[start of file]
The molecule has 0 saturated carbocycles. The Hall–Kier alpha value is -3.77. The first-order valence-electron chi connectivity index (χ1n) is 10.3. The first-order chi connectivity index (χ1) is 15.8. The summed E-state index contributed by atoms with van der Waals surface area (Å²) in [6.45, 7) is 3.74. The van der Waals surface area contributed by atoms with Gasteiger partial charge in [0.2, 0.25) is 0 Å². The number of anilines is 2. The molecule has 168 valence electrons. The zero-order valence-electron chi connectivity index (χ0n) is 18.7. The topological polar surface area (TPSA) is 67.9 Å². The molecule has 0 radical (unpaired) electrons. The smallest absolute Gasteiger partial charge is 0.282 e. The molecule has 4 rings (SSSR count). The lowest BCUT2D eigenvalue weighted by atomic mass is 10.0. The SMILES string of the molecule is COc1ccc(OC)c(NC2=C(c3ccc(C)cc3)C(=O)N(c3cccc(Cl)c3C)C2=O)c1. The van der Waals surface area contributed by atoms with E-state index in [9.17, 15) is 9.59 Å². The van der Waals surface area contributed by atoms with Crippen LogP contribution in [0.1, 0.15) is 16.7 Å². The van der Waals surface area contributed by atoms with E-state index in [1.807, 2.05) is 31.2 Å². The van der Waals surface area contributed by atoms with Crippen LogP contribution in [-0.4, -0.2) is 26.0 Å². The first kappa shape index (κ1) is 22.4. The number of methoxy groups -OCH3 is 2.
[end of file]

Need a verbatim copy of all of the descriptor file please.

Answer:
The molecule has 0 saturated carbocycles. The Hall–Kier alpha value is -3.77. The first-order valence-electron chi connectivity index (χ1n) is 10.3. The first-order chi connectivity index (χ1) is 15.8. The summed E-state index contributed by atoms with van der Waals surface area (Å²) in [6.45, 7) is 3.74. The van der Waals surface area contributed by atoms with Gasteiger partial charge in [0.2, 0.25) is 0 Å². The number of anilines is 2. The molecule has 168 valence electrons. The zero-order valence-electron chi connectivity index (χ0n) is 18.7. The topological polar surface area (TPSA) is 67.9 Å². The molecule has 0 radical (unpaired) electrons. The smallest absolute Gasteiger partial charge is 0.282 e. The molecule has 4 rings (SSSR count). The lowest BCUT2D eigenvalue weighted by atomic mass is 10.0. The SMILES string of the molecule is COc1ccc(OC)c(NC2=C(c3ccc(C)cc3)C(=O)N(c3cccc(Cl)c3C)C2=O)c1. The van der Waals surface area contributed by atoms with E-state index in [9.17, 15) is 9.59 Å². The van der Waals surface area contributed by atoms with Crippen LogP contribution in [0.1, 0.15) is 16.7 Å². The van der Waals surface area contributed by atoms with E-state index in [1.807, 2.05) is 31.2 Å². The van der Waals surface area contributed by atoms with Crippen LogP contribution in [-0.4, -0.2) is 26.0 Å². The first kappa shape index (κ1) is 22.4. The number of methoxy groups -OCH3 is 2.